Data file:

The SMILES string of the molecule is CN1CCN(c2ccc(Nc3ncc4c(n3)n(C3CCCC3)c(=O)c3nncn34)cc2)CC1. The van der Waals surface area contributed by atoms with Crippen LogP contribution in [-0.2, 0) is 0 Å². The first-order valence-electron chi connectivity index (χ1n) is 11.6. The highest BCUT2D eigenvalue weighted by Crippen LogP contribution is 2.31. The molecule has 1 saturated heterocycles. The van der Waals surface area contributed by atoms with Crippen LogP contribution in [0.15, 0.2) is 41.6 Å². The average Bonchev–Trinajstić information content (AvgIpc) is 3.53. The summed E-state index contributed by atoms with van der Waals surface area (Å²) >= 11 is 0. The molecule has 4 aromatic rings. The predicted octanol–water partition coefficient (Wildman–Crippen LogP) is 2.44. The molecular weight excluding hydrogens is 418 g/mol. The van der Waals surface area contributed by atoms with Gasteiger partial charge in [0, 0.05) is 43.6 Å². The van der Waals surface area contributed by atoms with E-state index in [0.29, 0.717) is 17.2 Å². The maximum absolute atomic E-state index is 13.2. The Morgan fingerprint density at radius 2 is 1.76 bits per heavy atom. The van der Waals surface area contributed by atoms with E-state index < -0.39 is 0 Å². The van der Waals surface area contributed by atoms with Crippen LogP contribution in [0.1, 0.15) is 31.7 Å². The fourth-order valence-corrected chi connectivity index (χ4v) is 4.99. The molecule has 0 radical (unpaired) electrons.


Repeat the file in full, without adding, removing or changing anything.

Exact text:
The SMILES string of the molecule is CN1CCN(c2ccc(Nc3ncc4c(n3)n(C3CCCC3)c(=O)c3nncn34)cc2)CC1. The van der Waals surface area contributed by atoms with Crippen LogP contribution in [-0.2, 0) is 0 Å². The first-order valence-electron chi connectivity index (χ1n) is 11.6. The highest BCUT2D eigenvalue weighted by Crippen LogP contribution is 2.31. The molecule has 1 saturated heterocycles. The van der Waals surface area contributed by atoms with Crippen LogP contribution in [0.15, 0.2) is 41.6 Å². The average Bonchev–Trinajstić information content (AvgIpc) is 3.53. The summed E-state index contributed by atoms with van der Waals surface area (Å²) >= 11 is 0. The molecule has 4 aromatic rings. The predicted octanol–water partition coefficient (Wildman–Crippen LogP) is 2.44. The molecular weight excluding hydrogens is 418 g/mol. The van der Waals surface area contributed by atoms with Gasteiger partial charge in [0, 0.05) is 43.6 Å². The van der Waals surface area contributed by atoms with E-state index in [0.29, 0.717) is 17.2 Å². The maximum absolute atomic E-state index is 13.2. The Morgan fingerprint density at radius 2 is 1.76 bits per heavy atom. The van der Waals surface area contributed by atoms with E-state index < -0.39 is 0 Å². The van der Waals surface area contributed by atoms with Crippen LogP contribution in [0.1, 0.15) is 31.7 Å². The fourth-order valence-corrected chi connectivity index (χ4v) is 4.99. The molecule has 0 radical (unpaired) electrons.